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Great War Nations: The Spartans

Score: 65%
ESRB: Mature
Publisher: DreamCatcher Interactive
Developer: DreamCatcher Interactive
Media: CD/1
Players: 1 - 8 (LAN)
Genre: Real-Time Strategy

Graphics & Sound:

Generally speaking, Great War Nations: The Spartans looks and sounds really good. Units are brightly colored and feature a number of little standout details like shield symbols. This level of detail really plays into the game's strongest suit, the ability to edit which items each of your units march into the battlefield with. The animation is smooth; units react rather well to their surroundings and battles tend to look pretty good. Except for the rare instances where there are large numbers of units on screen at once, the framerate is solid.

Music has a nice deep, war time tone to it that really helps to convey the mood the game is trying to produce. This blends well with the other battlefield sounds, which actually make some battles feel a little more vicious that they probably are. The only item that is likely to annoy anyone is the voicework. While not horrible, most of the voicework is a bit over-the-top in some areas. It isn't enough to ruin the presentation, though it will cause you to wince once or twice.


The single-player side of Great War Nations: The Spartans is split between two nations, the Spartans and the Macedonians. Yes, even though the game seems to build itself off the Spartans' good name, you spend just as much time playing as a completely unrelated nation. Although each offers slightly different units, both campaigns play out in the same exact way - destroy the other guy before he destroys you. The only thing that sets The Spartans apart from numerous other RTS games on the market is its unhealthy fixation on micromanagement. A little micromanagement is expected, though The Spartans goes a little overboard with the concept. In order to make cavalry units, you need to first train up the soldier, then train the horse and "merge" the two; the end result is just another generic cavalry unit with extra work. Granted, it adds a dose of realism, but it doesn't add anything to the game, so why bother?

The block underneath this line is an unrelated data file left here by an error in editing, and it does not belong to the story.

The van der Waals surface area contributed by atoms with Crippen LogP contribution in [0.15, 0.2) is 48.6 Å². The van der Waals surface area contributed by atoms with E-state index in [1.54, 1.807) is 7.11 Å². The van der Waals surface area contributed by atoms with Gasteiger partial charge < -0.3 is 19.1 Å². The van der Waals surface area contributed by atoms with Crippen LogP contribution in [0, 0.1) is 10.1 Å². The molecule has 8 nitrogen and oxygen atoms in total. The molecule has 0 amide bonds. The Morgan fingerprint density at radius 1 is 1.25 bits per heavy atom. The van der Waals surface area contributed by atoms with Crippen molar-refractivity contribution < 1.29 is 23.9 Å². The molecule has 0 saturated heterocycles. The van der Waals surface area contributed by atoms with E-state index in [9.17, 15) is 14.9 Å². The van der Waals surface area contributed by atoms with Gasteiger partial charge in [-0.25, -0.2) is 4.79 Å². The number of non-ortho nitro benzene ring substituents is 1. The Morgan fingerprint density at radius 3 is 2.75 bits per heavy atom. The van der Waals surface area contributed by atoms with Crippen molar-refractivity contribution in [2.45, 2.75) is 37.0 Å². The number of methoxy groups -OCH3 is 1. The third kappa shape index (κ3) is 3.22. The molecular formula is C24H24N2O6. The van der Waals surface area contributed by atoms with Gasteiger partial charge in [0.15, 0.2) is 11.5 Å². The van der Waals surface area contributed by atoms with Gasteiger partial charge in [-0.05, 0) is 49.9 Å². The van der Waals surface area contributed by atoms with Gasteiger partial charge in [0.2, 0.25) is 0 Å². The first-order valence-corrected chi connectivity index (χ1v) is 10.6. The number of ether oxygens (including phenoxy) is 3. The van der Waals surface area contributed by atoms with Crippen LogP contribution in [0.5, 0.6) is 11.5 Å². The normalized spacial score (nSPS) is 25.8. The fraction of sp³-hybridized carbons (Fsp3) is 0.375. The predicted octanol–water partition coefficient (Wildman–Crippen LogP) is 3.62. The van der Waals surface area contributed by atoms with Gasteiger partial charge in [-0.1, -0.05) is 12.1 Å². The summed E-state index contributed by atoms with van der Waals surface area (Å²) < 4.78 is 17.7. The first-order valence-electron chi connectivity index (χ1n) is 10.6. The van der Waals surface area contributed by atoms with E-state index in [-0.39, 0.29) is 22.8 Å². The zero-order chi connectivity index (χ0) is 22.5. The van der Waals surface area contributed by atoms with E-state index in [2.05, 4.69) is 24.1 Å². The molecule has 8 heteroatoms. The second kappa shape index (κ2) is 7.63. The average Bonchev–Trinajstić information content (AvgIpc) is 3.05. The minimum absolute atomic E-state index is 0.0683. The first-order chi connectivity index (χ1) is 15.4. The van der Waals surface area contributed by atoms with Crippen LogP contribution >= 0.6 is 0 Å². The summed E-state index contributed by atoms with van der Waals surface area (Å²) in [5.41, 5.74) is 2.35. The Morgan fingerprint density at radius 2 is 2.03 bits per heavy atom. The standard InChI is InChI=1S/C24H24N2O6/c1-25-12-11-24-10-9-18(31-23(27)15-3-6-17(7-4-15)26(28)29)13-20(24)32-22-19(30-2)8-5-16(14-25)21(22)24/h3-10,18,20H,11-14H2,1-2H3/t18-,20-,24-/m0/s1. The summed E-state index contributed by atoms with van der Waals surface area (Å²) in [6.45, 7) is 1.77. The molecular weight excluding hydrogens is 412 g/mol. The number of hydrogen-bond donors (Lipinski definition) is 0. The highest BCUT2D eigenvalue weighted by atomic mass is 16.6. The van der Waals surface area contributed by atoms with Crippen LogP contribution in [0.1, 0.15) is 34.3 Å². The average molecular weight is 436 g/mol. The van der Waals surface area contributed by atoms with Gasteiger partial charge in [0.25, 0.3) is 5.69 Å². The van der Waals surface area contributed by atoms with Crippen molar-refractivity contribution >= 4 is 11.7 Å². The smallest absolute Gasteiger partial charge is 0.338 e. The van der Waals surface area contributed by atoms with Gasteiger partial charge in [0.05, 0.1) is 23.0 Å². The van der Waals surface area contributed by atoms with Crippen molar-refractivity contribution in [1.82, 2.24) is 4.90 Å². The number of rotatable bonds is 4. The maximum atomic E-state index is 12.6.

One of the better aspects of The Spartans is the ability to create your own custom units. All of your fighting units have slots that can be filled with custom weapon load outs. This creates a neat dynamic since players can pump out a bunch of soldiers armed with relatively primitive weapons or take the time to research more advanced weapons. You can even assign multiple weapons to units, adding some flexibility to on-field tactics. The concept is pushed even further by the ability to salvage weapons from slain enemies and incorporate their weapons into your own arsenal. Even if you suffer a crushing defeat at the hands of a more advanced army, there is still a possibility to salvage their hard-researched weapons and gain an advantage.